Fire hydrants are also a good water supply and you might be able to get millions of gallons from that supply alone if you find a low hydrant (lower elevation).
This seems to me to be one of the advantages of urban environments, which are weighed against the dangers, of course. You should have an array of shelter options, but protection is going to be a concern here. Many people will leave, many might die, in a TEOTWAWKI scenario. An available shelter that you can find should be available. I’d try to get up as high as possible and work to fortify my entrance so that it’s really hard for anyone to get in. I would look for warehouses with heavy metal doors before shops with glass windows, but you may have to look at several places before you find a suitable location.
In this regard, shelter will focus primarily on keeping you out of the elements initially. For something more permanent, for common defense and shared job duties, I would want to live with a larger group of people. Could these be the individuals living in your building at the moment? Can you monitor your building’s access now or after some fairly easy fortifications?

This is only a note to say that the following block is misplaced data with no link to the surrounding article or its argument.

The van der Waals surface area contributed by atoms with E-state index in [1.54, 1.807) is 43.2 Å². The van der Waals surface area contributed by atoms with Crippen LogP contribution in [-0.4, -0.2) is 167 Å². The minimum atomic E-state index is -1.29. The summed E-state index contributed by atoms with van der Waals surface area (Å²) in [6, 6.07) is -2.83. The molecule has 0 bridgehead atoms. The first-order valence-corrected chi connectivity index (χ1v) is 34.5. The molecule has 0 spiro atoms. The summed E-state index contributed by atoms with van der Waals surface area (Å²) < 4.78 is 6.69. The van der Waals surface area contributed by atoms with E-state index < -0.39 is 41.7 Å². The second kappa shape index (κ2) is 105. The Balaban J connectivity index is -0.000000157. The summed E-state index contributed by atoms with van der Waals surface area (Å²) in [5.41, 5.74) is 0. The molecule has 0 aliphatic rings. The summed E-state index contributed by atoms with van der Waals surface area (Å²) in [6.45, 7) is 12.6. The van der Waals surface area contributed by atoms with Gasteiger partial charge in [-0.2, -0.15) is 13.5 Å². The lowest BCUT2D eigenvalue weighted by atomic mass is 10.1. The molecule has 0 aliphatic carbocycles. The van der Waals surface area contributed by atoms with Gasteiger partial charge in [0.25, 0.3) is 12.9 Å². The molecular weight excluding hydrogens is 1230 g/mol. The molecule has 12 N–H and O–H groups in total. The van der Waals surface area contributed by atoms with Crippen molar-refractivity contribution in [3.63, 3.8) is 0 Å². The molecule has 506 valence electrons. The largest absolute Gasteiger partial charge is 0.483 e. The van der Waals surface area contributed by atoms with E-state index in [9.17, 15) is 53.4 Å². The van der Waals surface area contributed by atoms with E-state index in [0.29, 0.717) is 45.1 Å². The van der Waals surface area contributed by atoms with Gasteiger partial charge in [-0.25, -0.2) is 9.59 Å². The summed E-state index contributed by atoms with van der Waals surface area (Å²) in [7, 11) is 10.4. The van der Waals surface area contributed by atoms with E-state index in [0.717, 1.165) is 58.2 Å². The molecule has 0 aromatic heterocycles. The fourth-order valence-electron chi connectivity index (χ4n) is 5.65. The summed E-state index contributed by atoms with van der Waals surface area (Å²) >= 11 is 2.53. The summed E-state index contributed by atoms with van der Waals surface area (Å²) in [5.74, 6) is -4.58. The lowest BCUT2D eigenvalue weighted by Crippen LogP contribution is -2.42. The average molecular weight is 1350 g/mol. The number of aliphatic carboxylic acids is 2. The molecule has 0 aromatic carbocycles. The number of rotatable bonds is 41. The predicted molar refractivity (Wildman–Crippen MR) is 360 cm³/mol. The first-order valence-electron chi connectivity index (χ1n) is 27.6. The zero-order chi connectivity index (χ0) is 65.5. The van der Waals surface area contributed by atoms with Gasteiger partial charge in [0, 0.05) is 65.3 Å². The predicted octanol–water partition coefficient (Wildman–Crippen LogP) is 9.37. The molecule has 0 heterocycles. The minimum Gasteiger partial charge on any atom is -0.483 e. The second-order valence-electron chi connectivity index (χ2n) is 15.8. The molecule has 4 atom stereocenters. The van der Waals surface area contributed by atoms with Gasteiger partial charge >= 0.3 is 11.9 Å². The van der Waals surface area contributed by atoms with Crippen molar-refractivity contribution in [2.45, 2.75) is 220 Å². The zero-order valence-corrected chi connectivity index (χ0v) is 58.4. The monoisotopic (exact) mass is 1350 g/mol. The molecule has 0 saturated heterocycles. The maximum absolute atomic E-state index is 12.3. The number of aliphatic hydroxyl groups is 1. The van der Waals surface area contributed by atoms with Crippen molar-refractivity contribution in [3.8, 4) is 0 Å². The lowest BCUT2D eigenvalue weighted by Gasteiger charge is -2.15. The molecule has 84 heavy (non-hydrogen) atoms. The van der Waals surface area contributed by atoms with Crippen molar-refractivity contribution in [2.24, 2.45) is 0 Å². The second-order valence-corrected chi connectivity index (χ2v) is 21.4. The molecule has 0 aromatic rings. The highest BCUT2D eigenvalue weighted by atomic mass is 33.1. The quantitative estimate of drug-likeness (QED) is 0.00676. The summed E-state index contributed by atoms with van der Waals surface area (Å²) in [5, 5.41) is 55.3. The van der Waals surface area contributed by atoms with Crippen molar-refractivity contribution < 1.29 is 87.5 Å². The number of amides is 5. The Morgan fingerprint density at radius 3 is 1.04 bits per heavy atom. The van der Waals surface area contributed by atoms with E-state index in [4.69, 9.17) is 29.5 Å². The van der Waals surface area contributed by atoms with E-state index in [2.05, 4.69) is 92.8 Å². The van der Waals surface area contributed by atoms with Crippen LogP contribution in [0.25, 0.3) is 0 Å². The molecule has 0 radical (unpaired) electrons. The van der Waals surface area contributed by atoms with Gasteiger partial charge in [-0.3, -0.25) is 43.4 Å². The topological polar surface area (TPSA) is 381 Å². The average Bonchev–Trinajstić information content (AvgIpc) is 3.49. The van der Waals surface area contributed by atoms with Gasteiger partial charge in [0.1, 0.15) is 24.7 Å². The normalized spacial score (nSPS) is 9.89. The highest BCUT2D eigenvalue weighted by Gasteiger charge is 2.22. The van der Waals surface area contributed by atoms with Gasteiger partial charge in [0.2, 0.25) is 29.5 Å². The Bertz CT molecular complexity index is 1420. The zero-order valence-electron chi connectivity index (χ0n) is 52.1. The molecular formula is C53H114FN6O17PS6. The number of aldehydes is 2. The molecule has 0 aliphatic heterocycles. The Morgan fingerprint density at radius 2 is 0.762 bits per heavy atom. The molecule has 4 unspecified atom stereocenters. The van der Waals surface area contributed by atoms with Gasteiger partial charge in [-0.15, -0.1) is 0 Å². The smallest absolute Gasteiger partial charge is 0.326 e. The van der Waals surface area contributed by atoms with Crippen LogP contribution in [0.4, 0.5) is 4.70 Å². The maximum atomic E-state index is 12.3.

Related: How To Make A Shelter In The Woods
It will be extremely important for the safety of the people in your group and this will depend on observation at all times, a good communication system and a plan to deter threats. Solar panels mounted on the roof of buildings may keep your power supply from being seen from the ground and reduce the risk of theft (unless there is anyone in a higher building).
Control of access to stairwells could stop attackers from creeping up unannounced. From old furniture or appliances, even pieces of fence, barricades could be easily built. The height of the buildings would provide you with viewpoints and will allow you to funnel any traffic into one position that could be staffed by a few people with radio access to a roof spotter.
Will this all be possible? It’s going to rely on the disaster, where you are, what you have with you and a lot of other things. Can urban survival be more challenging? Perhaps, but I don’t think that’s hopeless. If you are forced out of the city by some serious problem, it might be better to stay while everyone leaves and tries to live on the road or in the woods.
I don’t think cities are going to be totally empty of people at the SHTF case. I think others will find a way to live for a long time, as humans have.
What do you thinking?